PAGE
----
File Commander is a well known file manager that just added support for the Amazon Fire TV and Fire TV Stick. It doesn’t have quite as many features as ES File Explorer, like the ability to download files through a built-in web browser, but it easily repalces Total Commander as the 2nd most feature rich file manager in the Fire TV appstore. Although it may not be able to technically do as much as ES File Explorer, File Commander might be the better option for many of you, thanks to its superior user interface and Amazon Drive support.
The app’s home screen will be familiar to those of you who have used ES File Explorer. On the left is a side menu with the different areas of the app and on the right is a customizable list of shortcuts. The app offers a premium version via a $4.99 in-app purchase, which it does not hesitate to remind you of on nearly every screen. Most of the features you need, like file manipulation, cloud drive access, and direct PC file transfers through a remote web interface are available in the free version. Paying for the premium version will unlock file encryption, a storage analyzer, bookmarks, a recycle bin, access to hidden files, and it removes the banner ad at the bottom.
The core file browser functionality is fairly straightforward. The app incorrectly labels the internal /sdcard directory of the Fire TV as “USB storage,” but it’s otherwise a good file manager. If you have an external USB drive connected, it will show up as “External USB storage” and a microSD card will show up as a “Storage Device.” Long pressing on a file will select it and bring up options in the upper right. The app supports mice and keyboards, but can be used with only the Fire tv remote. Navigating the interface is not perfect, since you still have to move a “highlighter” around the screen to access different options, which can get tedious, but overall I found it much easier to use than ES File Explorer, which has a notoriously bad UI.
One of the more advanced features in File Commander is the ability to connect to cloud drives. The app currently supports Amazon Drive, Google Drive, Box, Microsoft OneDrive, and SugarSync. The nice thing about the Amazon Drive support is that it uses your Amazon account that you’re signed into on the Fire TV, so you actually don’t need to input any login or password information to access your Amazon Drive files. You just need to grant the app permission to access the files. For those curious, selecting an APK file stored in one of the supported cloud drives will immediately download the file and prompt you to install the app, making File Commander a very good option for sideloading.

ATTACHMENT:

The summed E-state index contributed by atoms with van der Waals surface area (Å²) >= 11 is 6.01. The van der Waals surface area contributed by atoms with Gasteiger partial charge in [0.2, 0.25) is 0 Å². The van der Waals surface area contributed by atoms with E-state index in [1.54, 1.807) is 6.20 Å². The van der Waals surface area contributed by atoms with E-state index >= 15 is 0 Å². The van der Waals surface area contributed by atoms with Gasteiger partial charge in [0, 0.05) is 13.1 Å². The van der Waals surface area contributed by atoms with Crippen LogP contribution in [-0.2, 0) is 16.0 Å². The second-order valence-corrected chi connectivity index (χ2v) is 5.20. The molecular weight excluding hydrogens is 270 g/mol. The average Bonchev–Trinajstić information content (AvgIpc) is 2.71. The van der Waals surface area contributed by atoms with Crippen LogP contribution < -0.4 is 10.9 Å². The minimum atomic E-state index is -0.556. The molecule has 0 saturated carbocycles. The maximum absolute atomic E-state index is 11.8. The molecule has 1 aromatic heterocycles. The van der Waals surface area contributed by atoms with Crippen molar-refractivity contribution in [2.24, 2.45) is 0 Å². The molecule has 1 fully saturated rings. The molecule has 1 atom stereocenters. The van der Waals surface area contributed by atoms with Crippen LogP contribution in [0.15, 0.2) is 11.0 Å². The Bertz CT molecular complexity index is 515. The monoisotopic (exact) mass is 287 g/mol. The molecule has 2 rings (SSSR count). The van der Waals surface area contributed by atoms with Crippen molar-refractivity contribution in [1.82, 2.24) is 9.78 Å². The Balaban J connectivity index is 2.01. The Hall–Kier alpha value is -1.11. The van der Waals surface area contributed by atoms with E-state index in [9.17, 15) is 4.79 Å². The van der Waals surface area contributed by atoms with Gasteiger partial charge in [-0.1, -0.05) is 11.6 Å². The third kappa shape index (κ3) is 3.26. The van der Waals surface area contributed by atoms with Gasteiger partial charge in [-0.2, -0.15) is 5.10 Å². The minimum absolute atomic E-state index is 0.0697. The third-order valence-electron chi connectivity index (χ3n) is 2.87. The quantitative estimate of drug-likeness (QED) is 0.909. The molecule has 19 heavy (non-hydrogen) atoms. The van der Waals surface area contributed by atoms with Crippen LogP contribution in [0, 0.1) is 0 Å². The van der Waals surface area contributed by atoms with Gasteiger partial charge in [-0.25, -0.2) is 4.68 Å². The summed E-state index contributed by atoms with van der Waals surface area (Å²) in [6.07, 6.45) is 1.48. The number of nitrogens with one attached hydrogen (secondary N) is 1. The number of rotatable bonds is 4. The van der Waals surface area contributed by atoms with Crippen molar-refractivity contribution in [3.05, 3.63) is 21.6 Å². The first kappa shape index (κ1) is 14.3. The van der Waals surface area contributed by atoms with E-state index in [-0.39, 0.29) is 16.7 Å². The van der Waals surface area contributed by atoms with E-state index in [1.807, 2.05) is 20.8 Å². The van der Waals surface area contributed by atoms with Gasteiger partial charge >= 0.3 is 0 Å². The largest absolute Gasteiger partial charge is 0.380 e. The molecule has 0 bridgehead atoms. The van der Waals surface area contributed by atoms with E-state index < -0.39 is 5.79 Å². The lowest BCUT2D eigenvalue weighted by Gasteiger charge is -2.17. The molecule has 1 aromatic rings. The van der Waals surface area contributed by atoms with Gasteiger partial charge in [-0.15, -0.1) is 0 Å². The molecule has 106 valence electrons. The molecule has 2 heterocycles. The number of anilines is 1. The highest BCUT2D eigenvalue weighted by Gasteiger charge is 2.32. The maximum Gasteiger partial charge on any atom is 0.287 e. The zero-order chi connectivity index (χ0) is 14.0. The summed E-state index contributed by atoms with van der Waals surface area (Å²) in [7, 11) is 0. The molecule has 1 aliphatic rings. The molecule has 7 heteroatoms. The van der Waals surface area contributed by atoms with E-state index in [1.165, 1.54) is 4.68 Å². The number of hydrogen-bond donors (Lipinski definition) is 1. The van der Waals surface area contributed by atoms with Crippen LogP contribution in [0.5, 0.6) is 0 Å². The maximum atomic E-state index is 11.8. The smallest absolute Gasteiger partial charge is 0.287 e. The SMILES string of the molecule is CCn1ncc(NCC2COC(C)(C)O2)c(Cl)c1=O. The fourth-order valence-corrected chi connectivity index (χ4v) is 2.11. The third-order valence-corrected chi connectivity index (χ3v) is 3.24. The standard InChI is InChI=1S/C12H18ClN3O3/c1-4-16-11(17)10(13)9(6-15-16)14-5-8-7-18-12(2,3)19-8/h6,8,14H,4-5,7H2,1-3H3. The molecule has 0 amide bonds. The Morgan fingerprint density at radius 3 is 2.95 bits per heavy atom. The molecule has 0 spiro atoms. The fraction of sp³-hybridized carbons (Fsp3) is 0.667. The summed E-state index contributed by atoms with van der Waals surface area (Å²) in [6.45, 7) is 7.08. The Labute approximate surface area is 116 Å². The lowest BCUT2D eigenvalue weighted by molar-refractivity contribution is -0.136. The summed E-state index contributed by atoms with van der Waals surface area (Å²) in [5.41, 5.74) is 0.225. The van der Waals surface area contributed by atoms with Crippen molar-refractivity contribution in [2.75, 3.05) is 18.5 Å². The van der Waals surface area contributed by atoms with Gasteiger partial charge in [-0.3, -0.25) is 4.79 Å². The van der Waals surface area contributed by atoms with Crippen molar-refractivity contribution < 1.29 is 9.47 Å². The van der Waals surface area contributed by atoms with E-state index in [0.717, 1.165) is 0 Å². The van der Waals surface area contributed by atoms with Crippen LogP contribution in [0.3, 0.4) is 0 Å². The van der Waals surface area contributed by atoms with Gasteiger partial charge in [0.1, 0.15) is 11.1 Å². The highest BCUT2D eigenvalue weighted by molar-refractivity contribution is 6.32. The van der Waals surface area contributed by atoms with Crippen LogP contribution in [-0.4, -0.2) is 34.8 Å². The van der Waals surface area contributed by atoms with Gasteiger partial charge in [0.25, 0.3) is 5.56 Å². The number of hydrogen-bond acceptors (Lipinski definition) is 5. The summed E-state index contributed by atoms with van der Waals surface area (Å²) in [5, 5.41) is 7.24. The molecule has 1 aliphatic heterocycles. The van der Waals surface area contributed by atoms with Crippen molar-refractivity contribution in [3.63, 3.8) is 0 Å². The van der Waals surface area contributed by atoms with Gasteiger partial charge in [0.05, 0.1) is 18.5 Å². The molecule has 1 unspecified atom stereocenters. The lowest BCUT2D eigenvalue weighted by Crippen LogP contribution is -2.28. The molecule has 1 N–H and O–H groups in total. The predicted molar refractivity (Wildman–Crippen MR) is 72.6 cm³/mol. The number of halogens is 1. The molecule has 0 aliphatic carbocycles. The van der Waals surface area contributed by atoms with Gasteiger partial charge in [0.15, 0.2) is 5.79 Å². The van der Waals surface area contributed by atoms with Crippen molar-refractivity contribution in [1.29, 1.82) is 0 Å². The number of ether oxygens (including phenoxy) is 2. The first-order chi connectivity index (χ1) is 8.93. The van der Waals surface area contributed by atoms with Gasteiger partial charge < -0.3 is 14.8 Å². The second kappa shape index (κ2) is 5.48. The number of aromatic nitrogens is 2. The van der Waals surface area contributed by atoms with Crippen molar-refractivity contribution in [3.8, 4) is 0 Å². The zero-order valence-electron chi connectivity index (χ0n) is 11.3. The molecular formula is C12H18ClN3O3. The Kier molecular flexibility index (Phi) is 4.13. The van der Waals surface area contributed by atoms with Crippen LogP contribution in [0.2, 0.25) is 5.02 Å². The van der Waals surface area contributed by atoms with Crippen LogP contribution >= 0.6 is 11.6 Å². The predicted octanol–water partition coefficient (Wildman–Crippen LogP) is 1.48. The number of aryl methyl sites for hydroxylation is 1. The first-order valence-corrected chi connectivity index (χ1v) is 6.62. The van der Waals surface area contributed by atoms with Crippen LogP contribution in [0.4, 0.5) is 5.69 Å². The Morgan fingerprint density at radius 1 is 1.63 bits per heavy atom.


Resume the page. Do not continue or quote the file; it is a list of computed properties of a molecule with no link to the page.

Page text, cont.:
The app also has a very slick PC file transfer feature that allows you to manipulate the files on your Fire TV using a web browser from a PC or smartphone. Selecting PC File Transfer from the side menu and selecting the Start Service button will instantly display an IP based local URL for you to load in any browser, without needing to configure anything. There is unfortunately a bug in the app right now that prevents this feature from working if your Fire TV is using an ethernet connection, so it only works if you’re connected to WiFi for the moment.
The above image is what the remote management interface looks like in a web browser. Through it, you can upload files to your Fire TV, download files from your Fire TV, and even manipulate files by deleting them remotely or moving them around. I personally found this interface much easier to use and much more stable than the similar feature found in ES File Explorer.
File Commander can also connect to devices on your local network and access their shared files. Pressing a “refresh” button in the top menu of the local network screen resulted in a complete mess which listed every IP on my network as an available device, even if there wasn’t actually a device using the IP. However, pressing the triple dot menu button in the upper right allows you to manually enter a device’s IP and login information, which worked perfectly to access my NAS device and browse its contents. I was even able to stream video files from my NAS without having to download them first, although File Commander itself does not have a built-in video player.
The final option for remote file access is the ability to connect to an FTP server. I didn’t personally try this myself, but all the options you would need are available, so I imagine it works as you’d expect.
For general file management needs on the Fire TV and Fire TV Stick, File Commander will likely replace ES File Explorer for me personally, due to its superior interface and remote browser. ES File Explorer’s killer feature is still its built-in web browser that allows you to download files directly, which is most commonly used to sideload apps without needing a secondary device like a PC or smartphone. File Commander is fully capable of installing 3rd-party apps, but you’ll need to put the APK on external storage, transfer the APK file from a PC or smartphone using the remote manager, or upload the APK to one of the supported cloud drives in order to get the APK file onto the Fire TV or Fire TV Stick. I will be writing a sideloading guide using File Commander soon.